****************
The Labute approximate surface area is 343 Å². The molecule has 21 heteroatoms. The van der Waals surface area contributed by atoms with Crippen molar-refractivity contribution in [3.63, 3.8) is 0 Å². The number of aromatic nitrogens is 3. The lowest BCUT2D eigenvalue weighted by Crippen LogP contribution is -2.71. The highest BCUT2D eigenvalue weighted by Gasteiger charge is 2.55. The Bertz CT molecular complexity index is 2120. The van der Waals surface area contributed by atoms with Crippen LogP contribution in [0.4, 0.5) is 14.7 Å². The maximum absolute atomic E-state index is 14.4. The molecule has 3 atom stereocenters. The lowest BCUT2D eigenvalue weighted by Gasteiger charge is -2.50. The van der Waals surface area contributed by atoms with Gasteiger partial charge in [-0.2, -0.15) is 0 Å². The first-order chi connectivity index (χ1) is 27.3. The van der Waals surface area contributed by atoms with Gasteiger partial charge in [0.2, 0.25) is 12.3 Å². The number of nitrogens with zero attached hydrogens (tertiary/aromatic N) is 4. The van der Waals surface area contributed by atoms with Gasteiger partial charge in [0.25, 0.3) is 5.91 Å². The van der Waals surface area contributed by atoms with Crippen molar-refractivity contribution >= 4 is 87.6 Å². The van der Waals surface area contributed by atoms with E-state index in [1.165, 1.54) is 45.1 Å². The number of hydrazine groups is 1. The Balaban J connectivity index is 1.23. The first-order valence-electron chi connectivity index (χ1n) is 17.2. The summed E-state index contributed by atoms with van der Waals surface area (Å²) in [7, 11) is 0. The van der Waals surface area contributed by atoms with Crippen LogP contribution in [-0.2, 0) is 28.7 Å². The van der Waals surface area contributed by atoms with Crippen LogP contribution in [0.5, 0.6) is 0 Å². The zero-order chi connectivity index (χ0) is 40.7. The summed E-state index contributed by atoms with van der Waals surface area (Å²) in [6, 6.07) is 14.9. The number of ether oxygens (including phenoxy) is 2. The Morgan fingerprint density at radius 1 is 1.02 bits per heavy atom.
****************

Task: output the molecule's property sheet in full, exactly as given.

The Labute approximate surface area is 343 Å². The molecule has 21 heteroatoms. The van der Waals surface area contributed by atoms with Crippen molar-refractivity contribution in [3.63, 3.8) is 0 Å². The number of aromatic nitrogens is 3. The lowest BCUT2D eigenvalue weighted by Crippen LogP contribution is -2.71. The highest BCUT2D eigenvalue weighted by Gasteiger charge is 2.55. The Bertz CT molecular complexity index is 2120. The van der Waals surface area contributed by atoms with Crippen LogP contribution in [0.4, 0.5) is 14.7 Å². The maximum absolute atomic E-state index is 14.4. The molecule has 3 atom stereocenters. The lowest BCUT2D eigenvalue weighted by Gasteiger charge is -2.50. The van der Waals surface area contributed by atoms with Gasteiger partial charge in [-0.2, -0.15) is 0 Å². The first-order chi connectivity index (χ1) is 27.3. The van der Waals surface area contributed by atoms with Gasteiger partial charge in [0.2, 0.25) is 12.3 Å². The number of nitrogens with zero attached hydrogens (tertiary/aromatic N) is 4. The van der Waals surface area contributed by atoms with Gasteiger partial charge in [0.25, 0.3) is 5.91 Å². The van der Waals surface area contributed by atoms with Crippen molar-refractivity contribution >= 4 is 87.6 Å². The van der Waals surface area contributed by atoms with E-state index in [1.165, 1.54) is 45.1 Å². The number of hydrazine groups is 1. The Balaban J connectivity index is 1.23. The first-order valence-electron chi connectivity index (χ1n) is 17.2. The summed E-state index contributed by atoms with van der Waals surface area (Å²) in [7, 11) is 0. The van der Waals surface area contributed by atoms with Crippen LogP contribution in [-0.2, 0) is 28.7 Å². The van der Waals surface area contributed by atoms with Crippen LogP contribution in [0.5, 0.6) is 0 Å². The zero-order chi connectivity index (χ0) is 40.7. The summed E-state index contributed by atoms with van der Waals surface area (Å²) in [6, 6.07) is 14.9. The number of ether oxygens (including phenoxy) is 2. The Morgan fingerprint density at radius 1 is 1.02 bits per heavy atom.